Aug 5, 2010, 6:45 PM EDT
It’s a distant memory for most hockey fans who don’t swear an allegiance to the Nashville Predators, but Alex Radulov’s defection to the KHL – right in the middle of his entry-level deal with the Predators – was at one time an anomaly.
OK, it still is to some extent because most defectors wait until their contracts expire before they jump to Russia. Still, it was uncommon at that time for a young candidate entering his prime to leave the NHL for a foreign league. Most of the time, it was the other way around, like the case of Evgeni Malkin and many others.
Matt Reitz of A View From the Cheap Seats brings up a great point: we’re still seeing the impact of Radulov’s defection years later.
When the deal went down, it was a big story-but like anything else it faded away when the next big story grabbed our attention. But looking back, the moment when Alexander Radulov decided take his talents to Russia might have been one of the biggest hockey culture changing moments of the last decade.
It changed the landscape. And whether we know it or not, we’ve been living in a different world ever since.
Since Radulov left for the KHL, we’ve had a new term introduced into our hockey lexicon: The Russian Factor. No longer was a Russian player drafted solely for their merits on the ice. Now, they would be measured against a different standard. Are they talented? That question was just as important as another: Are they committed to playing in the NHL? Some might think it’s a silly question to ask a prospect who wants to play in the best league in the world-but answer that question wrong and a player will have a helluva time trying to find someone willing to take a chance on him.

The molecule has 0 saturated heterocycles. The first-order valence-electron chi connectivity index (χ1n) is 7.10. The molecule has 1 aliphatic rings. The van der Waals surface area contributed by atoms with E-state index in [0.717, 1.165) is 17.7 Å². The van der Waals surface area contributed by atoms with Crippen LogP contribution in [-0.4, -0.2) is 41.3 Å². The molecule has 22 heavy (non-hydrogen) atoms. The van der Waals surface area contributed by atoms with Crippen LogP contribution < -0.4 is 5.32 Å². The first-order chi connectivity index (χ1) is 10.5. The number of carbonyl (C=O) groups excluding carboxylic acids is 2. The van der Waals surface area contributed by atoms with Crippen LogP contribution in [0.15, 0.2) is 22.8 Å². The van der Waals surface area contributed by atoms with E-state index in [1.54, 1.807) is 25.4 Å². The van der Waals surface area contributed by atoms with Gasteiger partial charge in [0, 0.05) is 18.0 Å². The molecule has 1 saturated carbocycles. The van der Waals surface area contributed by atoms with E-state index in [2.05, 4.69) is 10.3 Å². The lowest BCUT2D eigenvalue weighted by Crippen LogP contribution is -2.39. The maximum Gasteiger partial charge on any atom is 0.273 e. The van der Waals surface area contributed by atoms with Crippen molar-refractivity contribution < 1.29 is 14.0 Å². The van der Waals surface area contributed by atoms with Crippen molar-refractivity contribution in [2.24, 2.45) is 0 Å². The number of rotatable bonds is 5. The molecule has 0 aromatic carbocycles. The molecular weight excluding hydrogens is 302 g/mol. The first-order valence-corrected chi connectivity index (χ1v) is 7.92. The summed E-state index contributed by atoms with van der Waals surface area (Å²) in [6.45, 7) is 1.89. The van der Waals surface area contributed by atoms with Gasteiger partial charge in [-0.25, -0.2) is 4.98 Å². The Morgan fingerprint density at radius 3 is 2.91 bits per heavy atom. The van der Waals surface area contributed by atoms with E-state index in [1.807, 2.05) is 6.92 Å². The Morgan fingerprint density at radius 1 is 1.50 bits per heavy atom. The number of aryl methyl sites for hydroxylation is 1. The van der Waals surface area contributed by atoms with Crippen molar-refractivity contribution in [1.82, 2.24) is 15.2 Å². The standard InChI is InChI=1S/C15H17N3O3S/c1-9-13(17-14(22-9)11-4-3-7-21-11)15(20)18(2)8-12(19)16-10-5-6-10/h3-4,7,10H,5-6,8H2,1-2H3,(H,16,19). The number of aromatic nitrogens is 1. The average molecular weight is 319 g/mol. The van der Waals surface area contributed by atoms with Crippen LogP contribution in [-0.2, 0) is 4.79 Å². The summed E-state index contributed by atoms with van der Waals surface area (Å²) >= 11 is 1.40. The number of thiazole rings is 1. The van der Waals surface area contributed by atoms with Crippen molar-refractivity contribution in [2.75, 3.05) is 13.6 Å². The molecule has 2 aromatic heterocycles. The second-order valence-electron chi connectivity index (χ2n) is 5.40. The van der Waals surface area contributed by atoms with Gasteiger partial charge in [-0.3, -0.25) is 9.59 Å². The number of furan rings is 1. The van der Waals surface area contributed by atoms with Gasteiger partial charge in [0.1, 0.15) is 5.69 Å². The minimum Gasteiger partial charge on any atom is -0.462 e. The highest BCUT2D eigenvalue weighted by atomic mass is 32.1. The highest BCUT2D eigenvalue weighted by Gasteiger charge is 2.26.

Reitz points out that the biggest impact might be felt in the way teams draft Russian players. Many people believe that the Washington Capitals landed one of the steals of the NHL Draft when they chose Evgeny Kuznetsov, but others wonder if players of his caliber will tolerate the league-enforced rookie minimum contracts (and there’s also some concerns about character, but that’s a whole other discussion).
It’s been an interesting give-and-take between the NHL and the mysterious-yet-sporadically-deep-pocketed KHL. Without a solid transfer agreement, there will be worries from the North American side that they’ll throw a high draft pick away on a gamble who will never play for their team.
While Radulov hints that he might come back to the NHL (and the Predators, for their part, are being PR-friendly by implying that the door isn’t closed for his return), the damage has been done. Teams will be weary of drafting a young Russian player until a transfer agreement is put in place. In that way, Radulov is one of the NHL’s most prominent recent trendsetters.
- Bruins can’t hold Ducks off, suffer sixth loss in a row 18
- Ticket punched: Rangers become first team to clinch 2015 playoff berth 5
- Coyotes ‘win’ against Sabres in OT 25
- Marchand: If Bruins miss playoffs, ‘this is going to be a much different group next year’ 18
- Is Lecavalier offering to retire early to facilitate trade out of Philly? 28
- Hextall insists he’s ‘on the same page’ with Snider 15
- Krejci ‘probable’ to return versus Ducks 10
- Flyers announce Simmonds, MacDonald done for the season with injuries 18
- Video: Flyers crush Blackhawks, Voracek joins league lead in points 11
- Report: Draft Lottery to be held on Apr. 18 14
- Dreger: ‘In Kessel’s case, I firmly believe he’s going to be traded’ (73)
- Red Wings beat Blues in OT, but should winning goal count? (56)
- Tank-worthy? Connor McDavid finishes OHL season with 120 points in 47 games (56)
- Report: No fine or suspension for Tyler Toffoli’s hit on Alex Burrows (51)
- Dubnyk leads Wild past Isles in SO, earns 10th straight road win (44)